This is a re-edition of Klimperei's first ever record, which at the time, or more than 10 years ago, already was just a selection of five hours worth of music. If you are into experimental music, you must already know this prolix french duo (in music and in life) and the fact that they have 28 old songs on one CD will probably be good news to you. Those who ain't familiar with Klimperei should try to imagine a unique experimental voyarism, musique concrete vanguard, baroque, romantic, visionary, old-fashioned (above all in a record with material this old!) and "french"; simple minimalism, short compositions with out-of-tune pianos (or even worse with classical guitars and piano, both are out of tune) and other home made or really weird and unconventional instruments. Forget punk, this is the new do it yourself stream, a monument to home recording as well! Spontaneous as in every mainly improvised record. Klimperei throw everyone off with their stuff. For lovers and people really into this.
Scented Meat is Giuseppe Leali, already reviewed as Il Salotto di Nonna Speranza (see archive), bass-player and experimental music agitator with his diy label and distribution Mah, Boh, Oibò?. As the title suggests, these three tracks (coming from 100% improvised guitar and bass solo sessions) are a complement to visual installations by the sculptor Massimo Giuliano and Leali himself. "Altered interference 1" is mainly feedbacks and amps noises with a kind of environmental reverb/delay giving a sense of spatiality; I think it's the best track of the work. "Altered interference 2" is pure feedback hisses in their rawer form. "Not at all" is a bass improvisation, sort of quieter stuff similar to the Nonna Speranza cd. The cd is "voluntarily annoying", and besides that I'd be curious of seeing what kind of visual art it was meant to accompany. Approach only if you like extreme improvised sadomasochism.
Debut album by this Japanese combo whose offering consists of a beautiful blend of soft electronica, experimental avantgarde music, jazzy fusion and zeuhl music... Robert Fripp, Weather Report, Lyle Mays, Jeff Back's latest, John Zorn, the Legendary Pink Dots, Klimperei and a lot of other musicians could be their references. It's hard to categorize and even to describe this because there are so many influences involved. If you know the label you might have a pretty good idea, if you don't you have to try to image the above and a lot more, all interacting together as it really goes from almost plain jazz Mays-like piano ballads ("Inner Crystal", "Circular Pinx"), to more experimental quasi slow no-wave (the title track), to progressive rock mixed with free-jazz, fusion and small bits of funk ("Silence, Darkness") and beautiful acoustic ballads ("Where No One Has Gone") with Enya-style female choirs. This album has female pop/jazz vocals (in Japanese) in some tracks.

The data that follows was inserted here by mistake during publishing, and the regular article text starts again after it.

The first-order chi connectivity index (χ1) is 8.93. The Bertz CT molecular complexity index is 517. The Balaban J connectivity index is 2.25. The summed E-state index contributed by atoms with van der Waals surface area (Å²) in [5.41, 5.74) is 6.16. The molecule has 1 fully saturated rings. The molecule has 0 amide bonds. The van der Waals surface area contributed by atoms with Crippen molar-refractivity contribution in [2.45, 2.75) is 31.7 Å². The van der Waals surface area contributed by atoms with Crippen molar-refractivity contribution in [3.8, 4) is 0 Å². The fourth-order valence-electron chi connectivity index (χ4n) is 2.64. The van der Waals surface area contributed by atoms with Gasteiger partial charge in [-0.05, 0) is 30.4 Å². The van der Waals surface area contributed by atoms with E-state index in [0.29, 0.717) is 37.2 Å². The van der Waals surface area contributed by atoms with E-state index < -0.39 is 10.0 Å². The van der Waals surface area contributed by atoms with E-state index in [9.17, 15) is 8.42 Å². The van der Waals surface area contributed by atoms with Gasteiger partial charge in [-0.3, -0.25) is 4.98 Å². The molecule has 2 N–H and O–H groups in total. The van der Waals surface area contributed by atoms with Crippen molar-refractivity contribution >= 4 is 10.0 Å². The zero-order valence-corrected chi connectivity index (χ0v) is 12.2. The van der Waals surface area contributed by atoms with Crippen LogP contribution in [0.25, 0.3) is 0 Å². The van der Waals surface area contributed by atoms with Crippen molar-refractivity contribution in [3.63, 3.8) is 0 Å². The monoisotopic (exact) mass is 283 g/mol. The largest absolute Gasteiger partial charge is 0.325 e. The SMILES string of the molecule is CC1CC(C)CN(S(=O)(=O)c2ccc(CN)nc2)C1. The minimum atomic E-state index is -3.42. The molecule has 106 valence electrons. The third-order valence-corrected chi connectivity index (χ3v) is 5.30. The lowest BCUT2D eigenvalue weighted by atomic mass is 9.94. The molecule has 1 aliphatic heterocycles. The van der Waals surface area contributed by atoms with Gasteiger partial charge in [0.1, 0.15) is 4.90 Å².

Six North member Takumi Seino's side project Priority is a beautiful and enchanting mixture of electronics and fusion... The guitar playing reminds a lot of Pat Metheny or Allan Holdsworth (mostly clean or slightly treated, but also lightly or heavily distorted, obviously with lots of pedalling, fade ins and fade outs, like in fusion's best tradition!) coupled with a beautifully deep fretless bass and an intense and pretty much cymbals-only drumming create a relaxing environment. Samples and layers of soft synthetic sounds help the electronic side create an ethereal and heavenly blend with melodic, meditative and melancholic jazzy vibes, awesome atmospheres and a terrific dreamlike overall experience... A unique album, so intense, so beautiful and so powerful. One of my favorite electronic/fusion records!
Not sure this is actually suitable content for a publication like ours but we'll do an exception because it's a label that usually does different stuff... Not that I dislike it, on the contrary, I dig this stuff a lot personally, but we have made a commitment to our readers to be as true as possible to our initial goal to give exposure to electronic/industrial music and the like... So please, labels out there, take a note and remember we don't review jazz/rock/blues/metal etc... Anyway back to what is important in the end: the music. We hope that readers, the band and the label will excuse if we have used a couple of lines of this space to clarify our goals and guidelines, once again.
So, first off, Moulder and Scully don't have anything to do with this. Brand X is an american combo (I belive they're New Yorkers) with incredibly talented musicians who's been performing a mixture of progressive rock and free-jazz with occasional sprinkles of funk for at least two decades. Almost no vocals (except for guests) these two gifted cats, John Goodsall (guitar) and Percy Jones (bass), supported by a number of likewise hot musicians, basically plays fusion in its maybe truest form. Think Uzeb, Jetro Tall, Earth Wind and Fire, Japan, Gong, Weather Report, Genesis, Pat Metheny and other prog-rock/art/fusion/jazz bands out there...
"The X Files" is a double CD "best of" that collects tracks spanning between 1976 and 1999, including studio out takes, live versions (NYC and Japan Tour), remastered stuff, previously unreleased tracks etc. Special guests include Bayete, Malcom Bruce, Bill Bruford, Mike Clarke, Phil Collins from Genesis (singing through a really crappy mic), John Giblin, Frank Katz, Robin Lumley, Pierre Moerlen (Gong), Morris Pert, Chester Thompson, Danny Wilding and at least a half dozen others.
Considering our audience's tastes not too many will probably run to a store to get this, which is too bad 'cause its a good collection of tracks (both for who simply loves good music and for those crazy about virtuoso, as there is some really dope playing, especially guitar solos and bass fingering...) and according to the band: "this is a much more accurate representation of our work over the past 20 years than anything else that is out there".